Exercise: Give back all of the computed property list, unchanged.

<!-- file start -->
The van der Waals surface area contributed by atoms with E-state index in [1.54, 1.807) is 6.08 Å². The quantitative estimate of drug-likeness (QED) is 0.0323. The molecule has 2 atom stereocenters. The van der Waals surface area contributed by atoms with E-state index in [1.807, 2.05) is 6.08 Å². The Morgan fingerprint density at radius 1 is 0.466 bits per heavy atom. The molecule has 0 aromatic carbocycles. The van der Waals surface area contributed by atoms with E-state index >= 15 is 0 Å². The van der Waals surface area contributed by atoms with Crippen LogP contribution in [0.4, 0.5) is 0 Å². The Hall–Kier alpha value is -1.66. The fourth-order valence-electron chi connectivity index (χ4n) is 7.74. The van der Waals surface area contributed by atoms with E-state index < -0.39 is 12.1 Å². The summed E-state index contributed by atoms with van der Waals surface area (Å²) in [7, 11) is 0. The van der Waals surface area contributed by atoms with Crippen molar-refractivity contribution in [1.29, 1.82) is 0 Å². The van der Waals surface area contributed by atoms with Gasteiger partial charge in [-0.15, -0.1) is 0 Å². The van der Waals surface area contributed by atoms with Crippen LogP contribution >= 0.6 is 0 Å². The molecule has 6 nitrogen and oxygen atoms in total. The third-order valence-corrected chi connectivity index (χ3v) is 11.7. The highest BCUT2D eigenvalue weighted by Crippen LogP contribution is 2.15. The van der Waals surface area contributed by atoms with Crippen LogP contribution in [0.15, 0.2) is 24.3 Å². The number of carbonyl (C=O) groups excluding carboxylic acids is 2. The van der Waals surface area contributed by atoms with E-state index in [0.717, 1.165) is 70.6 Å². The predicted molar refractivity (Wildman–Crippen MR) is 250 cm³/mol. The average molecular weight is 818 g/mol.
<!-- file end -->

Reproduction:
The van der Waals surface area contributed by atoms with E-state index in [1.54, 1.807) is 6.08 Å². The quantitative estimate of drug-likeness (QED) is 0.0323. The molecule has 2 atom stereocenters. The van der Waals surface area contributed by atoms with E-state index in [1.807, 2.05) is 6.08 Å². The Morgan fingerprint density at radius 1 is 0.466 bits per heavy atom. The molecule has 0 aromatic carbocycles. The van der Waals surface area contributed by atoms with E-state index >= 15 is 0 Å². The van der Waals surface area contributed by atoms with Crippen LogP contribution in [0.4, 0.5) is 0 Å². The Hall–Kier alpha value is -1.66. The fourth-order valence-electron chi connectivity index (χ4n) is 7.74. The van der Waals surface area contributed by atoms with E-state index < -0.39 is 12.1 Å². The summed E-state index contributed by atoms with van der Waals surface area (Å²) in [7, 11) is 0. The van der Waals surface area contributed by atoms with Crippen molar-refractivity contribution in [1.29, 1.82) is 0 Å². The van der Waals surface area contributed by atoms with Gasteiger partial charge in [-0.15, -0.1) is 0 Å². The van der Waals surface area contributed by atoms with Crippen LogP contribution >= 0.6 is 0 Å². The molecule has 6 nitrogen and oxygen atoms in total. The third-order valence-corrected chi connectivity index (χ3v) is 11.7. The highest BCUT2D eigenvalue weighted by Crippen LogP contribution is 2.15. The van der Waals surface area contributed by atoms with Crippen LogP contribution in [0.15, 0.2) is 24.3 Å². The number of carbonyl (C=O) groups excluding carboxylic acids is 2. The van der Waals surface area contributed by atoms with E-state index in [0.717, 1.165) is 70.6 Å². The predicted molar refractivity (Wildman–Crippen MR) is 250 cm³/mol. The average molecular weight is 818 g/mol.